Jesus In The Gospels

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You must complete Disciple I before taking this class.


This study invites believers to look at Jesus in each of the four Gospels and ask the question "who is the Jesus that you see?" This study will deepen discipleship through better understanding of the biblical texts and their message.

Two questions frame this study—"Who is the Jesus you bring with you to this study?" and "Who is the Jesus you take with you from this study?" JESUS IN THE GOSPELStakes participants on a journey from one question to the other.

Because knowledge of the Old Testament is necessary for understanding the Gospels, participants in the study of JESUS IN THE GOSPELS must have completed DISCIPLE: BECOMING DISCIPLES THROUGH BIBLE STUDY.
Unlike DISCIPLE, this study is not divided into lessons on the Old Testament and lessons on the New Testament; rather, daily assignments for most lessons include Old Testament and New Testament passages. The passages assigned from the Old Testament are important for the Gospel readings. From time to time, readings from the Apocrypha are included to aid understanding of the Jewish thought-world Jesus inherited.

This study looks at the way each Gospel writer presents events and teachings and at the picture of Jesus that emerges. In the course of the study, participants will read the four Gospels and considerable amounts of Scripture from other parts of the Bible.

To Know Who Jesus Is, We Must Study the Jesus in the Gospels. The four canonical portraits of Jesus-the heart of this study – focus on Jesus himself by the ways they situate him in time and place. For those who think of Jesus as merely an intriguing figure from the past, the historical and canonical portraits of Jesus will show them the Jesus who is more than a figure to be memorialized.

Participants in JESUS IN THE GOSPELS will encounter the Jesus who is both hard to ignore and hard to control – an attractive, commanding, morally compelling figure. It is that Jesus who is Lord and Savior, friend.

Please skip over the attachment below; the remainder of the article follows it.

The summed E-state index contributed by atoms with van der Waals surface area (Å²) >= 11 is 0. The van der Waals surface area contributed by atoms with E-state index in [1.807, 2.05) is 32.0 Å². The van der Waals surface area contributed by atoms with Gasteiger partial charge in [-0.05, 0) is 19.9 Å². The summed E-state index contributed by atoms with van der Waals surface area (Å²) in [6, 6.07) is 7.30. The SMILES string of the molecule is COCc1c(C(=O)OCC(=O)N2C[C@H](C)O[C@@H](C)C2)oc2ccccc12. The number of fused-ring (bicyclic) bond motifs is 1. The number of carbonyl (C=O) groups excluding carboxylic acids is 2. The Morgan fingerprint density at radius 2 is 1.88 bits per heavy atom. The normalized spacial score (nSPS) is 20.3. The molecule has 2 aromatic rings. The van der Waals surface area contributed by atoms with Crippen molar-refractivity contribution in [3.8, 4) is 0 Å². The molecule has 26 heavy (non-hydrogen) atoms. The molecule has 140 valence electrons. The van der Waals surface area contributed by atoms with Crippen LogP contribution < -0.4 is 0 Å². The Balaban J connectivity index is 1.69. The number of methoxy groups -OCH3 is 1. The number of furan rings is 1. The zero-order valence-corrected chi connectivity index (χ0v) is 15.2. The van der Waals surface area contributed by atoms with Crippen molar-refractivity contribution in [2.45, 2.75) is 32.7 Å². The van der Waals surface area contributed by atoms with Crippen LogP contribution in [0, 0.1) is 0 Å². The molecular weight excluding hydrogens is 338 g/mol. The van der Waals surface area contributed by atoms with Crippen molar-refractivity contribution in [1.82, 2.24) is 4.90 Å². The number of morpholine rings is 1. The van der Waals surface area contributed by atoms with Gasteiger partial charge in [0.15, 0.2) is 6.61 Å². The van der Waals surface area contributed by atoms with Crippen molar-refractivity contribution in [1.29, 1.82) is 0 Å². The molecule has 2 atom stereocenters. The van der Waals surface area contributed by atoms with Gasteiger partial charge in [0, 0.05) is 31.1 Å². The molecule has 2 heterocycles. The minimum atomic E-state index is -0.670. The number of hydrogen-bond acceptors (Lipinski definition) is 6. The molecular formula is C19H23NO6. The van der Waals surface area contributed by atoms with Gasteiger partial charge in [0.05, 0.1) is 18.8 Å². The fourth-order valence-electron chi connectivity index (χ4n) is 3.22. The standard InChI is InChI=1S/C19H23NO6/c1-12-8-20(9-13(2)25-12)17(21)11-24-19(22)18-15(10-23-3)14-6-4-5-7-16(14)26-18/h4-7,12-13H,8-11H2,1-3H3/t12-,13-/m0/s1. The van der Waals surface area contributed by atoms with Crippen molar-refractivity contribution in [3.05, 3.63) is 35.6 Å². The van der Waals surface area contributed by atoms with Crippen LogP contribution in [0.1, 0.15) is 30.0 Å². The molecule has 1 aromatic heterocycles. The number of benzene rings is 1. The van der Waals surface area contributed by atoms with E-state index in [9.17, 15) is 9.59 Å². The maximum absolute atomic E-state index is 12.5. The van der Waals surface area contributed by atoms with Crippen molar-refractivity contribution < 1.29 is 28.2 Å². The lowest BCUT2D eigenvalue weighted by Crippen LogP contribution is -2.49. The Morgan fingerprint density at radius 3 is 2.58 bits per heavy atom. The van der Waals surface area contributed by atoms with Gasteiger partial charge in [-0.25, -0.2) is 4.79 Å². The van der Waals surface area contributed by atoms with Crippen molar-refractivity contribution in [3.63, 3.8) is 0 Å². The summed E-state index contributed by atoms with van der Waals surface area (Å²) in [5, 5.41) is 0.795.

The Gospels are not concerned with presenting what is usually thought of as biography. The Gospels' aim is to form their readers by the way they inform them about the subject matter- Jesus. This Jesus is from faith to faith.

The Gospels reveal a multifaceted Jesus, not a monolithic figure; not a single portrait but four portraits of Jesus. Each Gospel writer attempts to capture some aspect or element about Jesus but does not capture everything. And it is not possible to combine the aspects or elements of all four portraits into a single picture. Different handling of the materials by the Gospel writers enhances the portraits. The task of the reader and of this study is to discover the different accents of the Gospel writers.

Each Gospel Has a Distinctive Angle of Vision. Most readers of Scripture tend to read the Gospels and put the stories together into one story-one Jesus. But that one Jesus is not the church's Jesus. The church has never substituted a single story for the Jesus of the four Gospels. Each Gospel's way of presenting Jesus and his significance reflects not just the writer's view of Jesus and events but also reflects what was going on in the writer's church. These differences in perspective on Jesus provide opportunities to understand and appropriate more than one way of following Jesus.

This study lets each Gospel have its say so that each Gospel's witness to Jesus might challenge the reader in its own way. We look for what the Gospel writers are telling us and for the kind of responses they seem to expect of us.

Participants in Jesus in the Gospels may expect:

  • to gain a fuller understanding of and appreciation for the four Gospels as richly textured portraits of Jesus.
  • to see the varying portraits of Jesus as opportunities to understand and appropriate more than one way of following Jesus.
  • to gain appreciation for Jesus; for the complexity of Jesus' historical time and place; and, in particular, for his Jewishness.
  • to be confronted weekly by Jesus and summoned to deeper allegiance and loyalty to Jesus.
  • that this study of Jesus, while taking critical scholarship seriously, will enrich rather than impoverish their understanding of Jesus.
  • to understand what is at stake in doctrinal claims about Jesus that have roots in Scripture.
  • to converse more seriously than in the past about their Christian heritage in Jesus, to be able to take a stand-this is what we believe .
  • to continually confront the question, What constitutes my followship?
  • In terms of approach to study, participants may expect daily disciplined reading and study of Scripture with growing attention to detail.
  • regularly to use their Bible, their study manual, and their Gospel Comparisons together in daily study.
  • to learn anew that the Old Testament permeates the whole Bible, that the Gospel writers and Jesus relied on the Old Testament; it was their Scripture, the only Scripture they knew.
  • a growing appreciation of the Gospels as literature in their own right-Luke really knows how to tell a good story!
  • to be surprised, to be shocked, to be made uncomfortable, to be stretched, to be awed, to be comforted, and to experience hope and peace.

 

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